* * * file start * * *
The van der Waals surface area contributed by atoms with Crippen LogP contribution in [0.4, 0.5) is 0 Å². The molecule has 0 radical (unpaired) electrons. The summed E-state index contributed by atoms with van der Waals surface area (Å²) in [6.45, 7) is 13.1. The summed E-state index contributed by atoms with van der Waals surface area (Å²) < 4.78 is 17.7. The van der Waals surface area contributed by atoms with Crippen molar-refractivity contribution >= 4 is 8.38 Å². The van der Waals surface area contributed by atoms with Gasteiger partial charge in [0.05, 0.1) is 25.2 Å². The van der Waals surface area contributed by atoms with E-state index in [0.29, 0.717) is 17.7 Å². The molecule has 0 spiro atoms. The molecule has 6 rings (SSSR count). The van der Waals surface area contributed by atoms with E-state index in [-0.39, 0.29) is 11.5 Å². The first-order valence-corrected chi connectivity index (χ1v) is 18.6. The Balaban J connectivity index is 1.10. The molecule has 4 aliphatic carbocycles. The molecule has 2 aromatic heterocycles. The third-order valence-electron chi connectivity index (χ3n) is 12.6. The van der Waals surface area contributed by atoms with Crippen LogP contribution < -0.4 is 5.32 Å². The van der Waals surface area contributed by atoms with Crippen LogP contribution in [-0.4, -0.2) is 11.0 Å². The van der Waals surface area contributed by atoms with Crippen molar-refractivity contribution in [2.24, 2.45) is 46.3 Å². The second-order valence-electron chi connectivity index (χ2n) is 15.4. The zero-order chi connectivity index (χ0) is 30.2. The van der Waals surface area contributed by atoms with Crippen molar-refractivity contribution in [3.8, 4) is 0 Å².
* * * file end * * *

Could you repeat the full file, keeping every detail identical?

The van der Waals surface area contributed by atoms with Crippen LogP contribution in [0.4, 0.5) is 0 Å². The molecule has 0 radical (unpaired) electrons. The summed E-state index contributed by atoms with van der Waals surface area (Å²) in [6.45, 7) is 13.1. The summed E-state index contributed by atoms with van der Waals surface area (Å²) < 4.78 is 17.7. The van der Waals surface area contributed by atoms with Crippen molar-refractivity contribution >= 4 is 8.38 Å². The van der Waals surface area contributed by atoms with Gasteiger partial charge in [0.05, 0.1) is 25.2 Å². The van der Waals surface area contributed by atoms with E-state index in [0.29, 0.717) is 17.7 Å². The molecule has 0 spiro atoms. The molecule has 6 rings (SSSR count). The van der Waals surface area contributed by atoms with E-state index in [-0.39, 0.29) is 11.5 Å². The first-order valence-corrected chi connectivity index (χ1v) is 18.6. The Balaban J connectivity index is 1.10. The molecule has 4 aliphatic carbocycles. The molecule has 2 aromatic heterocycles. The third-order valence-electron chi connectivity index (χ3n) is 12.6. The van der Waals surface area contributed by atoms with Crippen LogP contribution < -0.4 is 5.32 Å². The van der Waals surface area contributed by atoms with Crippen LogP contribution in [-0.4, -0.2) is 11.0 Å². The van der Waals surface area contributed by atoms with Crippen molar-refractivity contribution in [2.24, 2.45) is 46.3 Å². The second-order valence-electron chi connectivity index (χ2n) is 15.4. The zero-order chi connectivity index (χ0) is 30.2. The van der Waals surface area contributed by atoms with Crippen molar-refractivity contribution in [3.8, 4) is 0 Å².